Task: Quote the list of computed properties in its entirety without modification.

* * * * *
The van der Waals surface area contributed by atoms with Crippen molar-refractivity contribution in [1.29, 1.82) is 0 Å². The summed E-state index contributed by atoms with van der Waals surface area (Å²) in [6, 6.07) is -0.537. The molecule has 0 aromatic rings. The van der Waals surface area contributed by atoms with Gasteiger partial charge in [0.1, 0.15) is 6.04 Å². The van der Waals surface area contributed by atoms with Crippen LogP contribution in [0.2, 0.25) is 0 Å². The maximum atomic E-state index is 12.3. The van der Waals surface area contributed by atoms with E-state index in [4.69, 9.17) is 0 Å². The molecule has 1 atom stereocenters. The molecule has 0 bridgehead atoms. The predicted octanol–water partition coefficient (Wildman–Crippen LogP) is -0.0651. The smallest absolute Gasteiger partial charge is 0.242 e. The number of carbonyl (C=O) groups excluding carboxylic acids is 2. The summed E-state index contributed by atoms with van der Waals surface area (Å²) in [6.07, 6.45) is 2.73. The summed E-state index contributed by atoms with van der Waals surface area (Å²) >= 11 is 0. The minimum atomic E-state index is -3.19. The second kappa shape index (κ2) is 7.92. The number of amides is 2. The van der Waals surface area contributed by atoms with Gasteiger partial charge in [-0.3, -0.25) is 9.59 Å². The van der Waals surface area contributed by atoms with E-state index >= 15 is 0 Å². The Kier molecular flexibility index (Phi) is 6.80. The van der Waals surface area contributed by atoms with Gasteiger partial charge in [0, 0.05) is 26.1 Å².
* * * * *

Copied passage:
The van der Waals surface area contributed by atoms with Crippen molar-refractivity contribution in [1.29, 1.82) is 0 Å². The summed E-state index contributed by atoms with van der Waals surface area (Å²) in [6, 6.07) is -0.537. The molecule has 0 aromatic rings. The van der Waals surface area contributed by atoms with Gasteiger partial charge in [0.1, 0.15) is 6.04 Å². The van der Waals surface area contributed by atoms with Crippen LogP contribution in [0.2, 0.25) is 0 Å². The maximum atomic E-state index is 12.3. The van der Waals surface area contributed by atoms with E-state index in [4.69, 9.17) is 0 Å². The molecule has 1 atom stereocenters. The molecule has 0 bridgehead atoms. The predicted octanol–water partition coefficient (Wildman–Crippen LogP) is -0.0651. The smallest absolute Gasteiger partial charge is 0.242 e. The number of carbonyl (C=O) groups excluding carboxylic acids is 2. The summed E-state index contributed by atoms with van der Waals surface area (Å²) in [6.07, 6.45) is 2.73. The summed E-state index contributed by atoms with van der Waals surface area (Å²) >= 11 is 0. The minimum atomic E-state index is -3.19. The second kappa shape index (κ2) is 7.92. The number of amides is 2. The van der Waals surface area contributed by atoms with Gasteiger partial charge in [-0.3, -0.25) is 9.59 Å². The van der Waals surface area contributed by atoms with E-state index >= 15 is 0 Å². The Kier molecular flexibility index (Phi) is 6.80. The van der Waals surface area contributed by atoms with Gasteiger partial charge in [0, 0.05) is 26.1 Å².